We assess BEN’s risk position as “adequate”. In the 12 months to March 31, 2012, BEN recorded growth that was above the average in the Australian banking system in residential lending (9%) and deposits (11%). Despite the growth, we believe the bank has maintained its conservative underwriting standards, which has supported its ability to maintain relatively low loss levels. We view BEN’s February 2012 acquisition of the Bank of Cyprus Australia Ltd. (BOCA) operations for A$130 million as consistent with BEN’s strategy of community banking, with BOCA’s focus on Hellenic communities across Australia. BEN’s loss experience remains low, with annualized net charge-offs of A$30.8 million in the six months to Dec. 31, 2011, compared with the normalized credit losses used in capital, and earnings of A$200 million. At Dec. 31, 2011, about 15% of BEN’s funding came from the securitization market.
Funding is assessed as “below average” and liquidity as “adequate”. BEN relies predominantly on retail deposits for funding, which represented 77% of total funding at Dec. 31, 2011. The below average assessment for funding reflects our opinion of the strength and stability of BEN’s funding mix relative to the domestic industry average, which is dominated by the major Australian banks. This assessment importantly factors in BEN’s ability to meet its obligations under adverse circumstances and absent any system-wide support relative to other financial institutions. Although BEN has demonstrated a sound capability in attracting and retaining customer deposits in the past, particularly within its Community Branch network, the bank’s funding profile (along with other smaller financial institutions) could come under pressure if the larger banks competed more significantly or if there was a flight to quality under a more stressed scenario. At March 31, 2012, BEN’s high-quality liquid-asset ratio was 11.0% (11.3% at Sept. 30, 2011), which, together with other sources of liquidity, provides adequate cover against BEN’s borrowings.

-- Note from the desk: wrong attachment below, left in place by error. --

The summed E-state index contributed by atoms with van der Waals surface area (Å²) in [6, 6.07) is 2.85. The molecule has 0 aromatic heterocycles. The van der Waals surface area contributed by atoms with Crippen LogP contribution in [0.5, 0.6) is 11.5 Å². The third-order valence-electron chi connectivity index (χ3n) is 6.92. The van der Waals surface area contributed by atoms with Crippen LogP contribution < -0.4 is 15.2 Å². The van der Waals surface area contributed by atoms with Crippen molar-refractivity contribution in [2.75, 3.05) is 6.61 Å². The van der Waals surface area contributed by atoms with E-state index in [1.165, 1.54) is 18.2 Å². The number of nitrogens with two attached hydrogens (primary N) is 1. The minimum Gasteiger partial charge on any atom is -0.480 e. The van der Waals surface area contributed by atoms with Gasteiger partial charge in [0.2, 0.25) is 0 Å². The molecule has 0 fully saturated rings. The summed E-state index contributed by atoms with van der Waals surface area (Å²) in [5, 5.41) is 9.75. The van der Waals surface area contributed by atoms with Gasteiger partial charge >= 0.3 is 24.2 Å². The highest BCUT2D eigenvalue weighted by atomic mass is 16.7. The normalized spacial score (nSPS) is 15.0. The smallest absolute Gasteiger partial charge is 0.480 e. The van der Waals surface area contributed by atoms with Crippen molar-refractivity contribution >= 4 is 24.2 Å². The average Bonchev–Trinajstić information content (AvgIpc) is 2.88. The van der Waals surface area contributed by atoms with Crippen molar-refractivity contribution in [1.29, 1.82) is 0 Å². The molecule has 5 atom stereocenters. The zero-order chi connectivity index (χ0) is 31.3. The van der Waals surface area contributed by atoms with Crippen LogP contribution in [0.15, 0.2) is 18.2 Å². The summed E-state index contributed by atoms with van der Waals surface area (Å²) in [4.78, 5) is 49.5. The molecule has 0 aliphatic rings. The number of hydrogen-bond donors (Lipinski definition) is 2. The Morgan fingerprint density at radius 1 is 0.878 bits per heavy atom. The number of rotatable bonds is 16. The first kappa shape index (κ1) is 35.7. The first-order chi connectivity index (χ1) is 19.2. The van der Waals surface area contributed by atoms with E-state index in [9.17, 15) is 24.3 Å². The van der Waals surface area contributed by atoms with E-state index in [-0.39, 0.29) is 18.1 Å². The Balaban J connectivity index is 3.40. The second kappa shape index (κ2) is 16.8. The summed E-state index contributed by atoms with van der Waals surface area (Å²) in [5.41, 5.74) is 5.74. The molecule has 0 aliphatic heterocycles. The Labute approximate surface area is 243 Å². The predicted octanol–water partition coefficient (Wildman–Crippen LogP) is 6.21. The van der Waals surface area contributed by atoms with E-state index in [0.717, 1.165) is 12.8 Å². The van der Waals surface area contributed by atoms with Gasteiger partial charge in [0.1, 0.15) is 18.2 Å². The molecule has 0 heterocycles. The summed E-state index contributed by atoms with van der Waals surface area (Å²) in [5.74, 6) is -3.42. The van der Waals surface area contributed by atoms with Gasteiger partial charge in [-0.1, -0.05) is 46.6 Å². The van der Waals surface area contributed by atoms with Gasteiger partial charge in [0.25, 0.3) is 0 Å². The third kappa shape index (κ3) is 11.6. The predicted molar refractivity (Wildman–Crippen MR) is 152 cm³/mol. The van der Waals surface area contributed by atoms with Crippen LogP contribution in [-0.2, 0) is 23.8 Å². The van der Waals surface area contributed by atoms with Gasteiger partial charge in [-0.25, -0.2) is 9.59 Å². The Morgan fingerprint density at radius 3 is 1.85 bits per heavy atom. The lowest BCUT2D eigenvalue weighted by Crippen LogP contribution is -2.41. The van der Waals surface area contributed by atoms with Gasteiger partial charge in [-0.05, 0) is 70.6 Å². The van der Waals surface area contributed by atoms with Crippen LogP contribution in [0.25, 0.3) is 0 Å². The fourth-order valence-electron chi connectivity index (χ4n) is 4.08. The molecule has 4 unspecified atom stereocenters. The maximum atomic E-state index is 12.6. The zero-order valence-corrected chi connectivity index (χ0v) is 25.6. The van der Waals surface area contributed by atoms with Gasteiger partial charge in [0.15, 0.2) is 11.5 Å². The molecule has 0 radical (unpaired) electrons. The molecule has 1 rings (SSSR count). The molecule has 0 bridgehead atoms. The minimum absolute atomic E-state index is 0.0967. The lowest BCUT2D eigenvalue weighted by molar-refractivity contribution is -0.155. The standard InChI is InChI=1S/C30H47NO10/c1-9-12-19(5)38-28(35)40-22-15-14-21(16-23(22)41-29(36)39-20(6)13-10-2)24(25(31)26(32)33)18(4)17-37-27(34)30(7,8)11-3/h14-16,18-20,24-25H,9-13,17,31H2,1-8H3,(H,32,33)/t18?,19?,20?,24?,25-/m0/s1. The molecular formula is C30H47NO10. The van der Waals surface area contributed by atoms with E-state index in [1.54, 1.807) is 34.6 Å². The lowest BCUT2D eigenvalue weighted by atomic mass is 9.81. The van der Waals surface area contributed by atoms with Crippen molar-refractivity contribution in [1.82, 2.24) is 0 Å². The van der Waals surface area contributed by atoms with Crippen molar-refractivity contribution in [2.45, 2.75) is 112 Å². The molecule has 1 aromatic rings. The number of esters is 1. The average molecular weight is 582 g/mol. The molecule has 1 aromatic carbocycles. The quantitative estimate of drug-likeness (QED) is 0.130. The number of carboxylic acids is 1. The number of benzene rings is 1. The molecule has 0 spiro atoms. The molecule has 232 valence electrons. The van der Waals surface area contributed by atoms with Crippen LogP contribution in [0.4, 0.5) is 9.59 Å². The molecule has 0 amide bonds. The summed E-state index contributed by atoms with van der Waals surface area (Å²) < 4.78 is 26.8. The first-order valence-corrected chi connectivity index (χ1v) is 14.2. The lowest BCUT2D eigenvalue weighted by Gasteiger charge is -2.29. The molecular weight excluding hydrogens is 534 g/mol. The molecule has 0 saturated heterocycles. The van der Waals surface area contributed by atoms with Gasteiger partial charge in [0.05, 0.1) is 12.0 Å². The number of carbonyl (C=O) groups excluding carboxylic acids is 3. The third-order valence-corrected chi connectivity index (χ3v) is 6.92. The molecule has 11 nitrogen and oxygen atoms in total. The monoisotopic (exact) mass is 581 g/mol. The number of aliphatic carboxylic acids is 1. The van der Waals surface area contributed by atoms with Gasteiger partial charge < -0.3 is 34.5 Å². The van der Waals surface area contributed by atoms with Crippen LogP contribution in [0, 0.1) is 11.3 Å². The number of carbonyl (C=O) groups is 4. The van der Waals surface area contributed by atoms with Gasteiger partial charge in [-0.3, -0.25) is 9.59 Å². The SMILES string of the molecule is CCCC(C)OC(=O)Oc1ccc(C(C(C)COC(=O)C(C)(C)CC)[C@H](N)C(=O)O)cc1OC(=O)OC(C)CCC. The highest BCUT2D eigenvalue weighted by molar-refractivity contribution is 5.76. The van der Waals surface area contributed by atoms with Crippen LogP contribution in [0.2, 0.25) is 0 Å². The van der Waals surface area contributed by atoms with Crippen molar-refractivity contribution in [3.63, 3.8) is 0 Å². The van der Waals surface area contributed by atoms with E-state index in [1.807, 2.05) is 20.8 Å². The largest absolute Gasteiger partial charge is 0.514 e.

Based on BEN’s small size--with assets of A$56 billion at Dec. 31, 2011, representing about 2% of system assets--we currently rate BEN the same as its SACP, reflecting our assumption of the low likelihood of extraordinary government support in the event such a need arose. In our view, the absence of extraordi